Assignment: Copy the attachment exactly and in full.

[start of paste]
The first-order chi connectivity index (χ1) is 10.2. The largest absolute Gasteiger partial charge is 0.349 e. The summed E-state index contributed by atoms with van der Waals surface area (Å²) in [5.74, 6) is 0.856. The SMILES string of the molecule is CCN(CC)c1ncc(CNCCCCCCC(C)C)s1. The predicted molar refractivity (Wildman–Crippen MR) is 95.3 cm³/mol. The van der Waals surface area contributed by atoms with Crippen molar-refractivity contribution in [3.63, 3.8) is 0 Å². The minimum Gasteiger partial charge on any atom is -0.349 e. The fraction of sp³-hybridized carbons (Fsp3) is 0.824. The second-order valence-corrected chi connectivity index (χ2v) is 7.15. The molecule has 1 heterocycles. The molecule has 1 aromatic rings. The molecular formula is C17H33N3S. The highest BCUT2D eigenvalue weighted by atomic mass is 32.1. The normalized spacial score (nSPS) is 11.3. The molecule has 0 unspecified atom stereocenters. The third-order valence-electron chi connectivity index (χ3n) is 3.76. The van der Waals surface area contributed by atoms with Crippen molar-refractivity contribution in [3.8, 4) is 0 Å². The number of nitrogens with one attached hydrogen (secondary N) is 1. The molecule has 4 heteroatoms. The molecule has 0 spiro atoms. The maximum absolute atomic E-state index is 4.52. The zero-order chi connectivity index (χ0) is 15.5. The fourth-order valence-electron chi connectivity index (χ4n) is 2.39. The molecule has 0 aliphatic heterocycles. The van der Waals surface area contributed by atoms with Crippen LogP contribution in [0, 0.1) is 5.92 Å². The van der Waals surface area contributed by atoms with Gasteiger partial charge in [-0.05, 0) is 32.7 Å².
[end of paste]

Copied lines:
The first-order chi connectivity index (χ1) is 10.2. The largest absolute Gasteiger partial charge is 0.349 e. The summed E-state index contributed by atoms with van der Waals surface area (Å²) in [5.74, 6) is 0.856. The SMILES string of the molecule is CCN(CC)c1ncc(CNCCCCCCC(C)C)s1. The predicted molar refractivity (Wildman–Crippen MR) is 95.3 cm³/mol. The van der Waals surface area contributed by atoms with Crippen molar-refractivity contribution in [3.63, 3.8) is 0 Å². The minimum Gasteiger partial charge on any atom is -0.349 e. The fraction of sp³-hybridized carbons (Fsp3) is 0.824. The second-order valence-corrected chi connectivity index (χ2v) is 7.15. The molecule has 1 heterocycles. The molecule has 1 aromatic rings. The molecular formula is C17H33N3S. The highest BCUT2D eigenvalue weighted by atomic mass is 32.1. The normalized spacial score (nSPS) is 11.3. The molecule has 0 unspecified atom stereocenters. The third-order valence-electron chi connectivity index (χ3n) is 3.76. The van der Waals surface area contributed by atoms with Crippen molar-refractivity contribution in [3.8, 4) is 0 Å². The number of nitrogens with one attached hydrogen (secondary N) is 1. The molecule has 4 heteroatoms. The molecule has 0 spiro atoms. The maximum absolute atomic E-state index is 4.52. The zero-order chi connectivity index (χ0) is 15.5. The fourth-order valence-electron chi connectivity index (χ4n) is 2.39. The molecule has 0 aliphatic heterocycles. The van der Waals surface area contributed by atoms with Crippen LogP contribution in [0, 0.1) is 5.92 Å². The van der Waals surface area contributed by atoms with Gasteiger partial charge in [-0.05, 0) is 32.7 Å².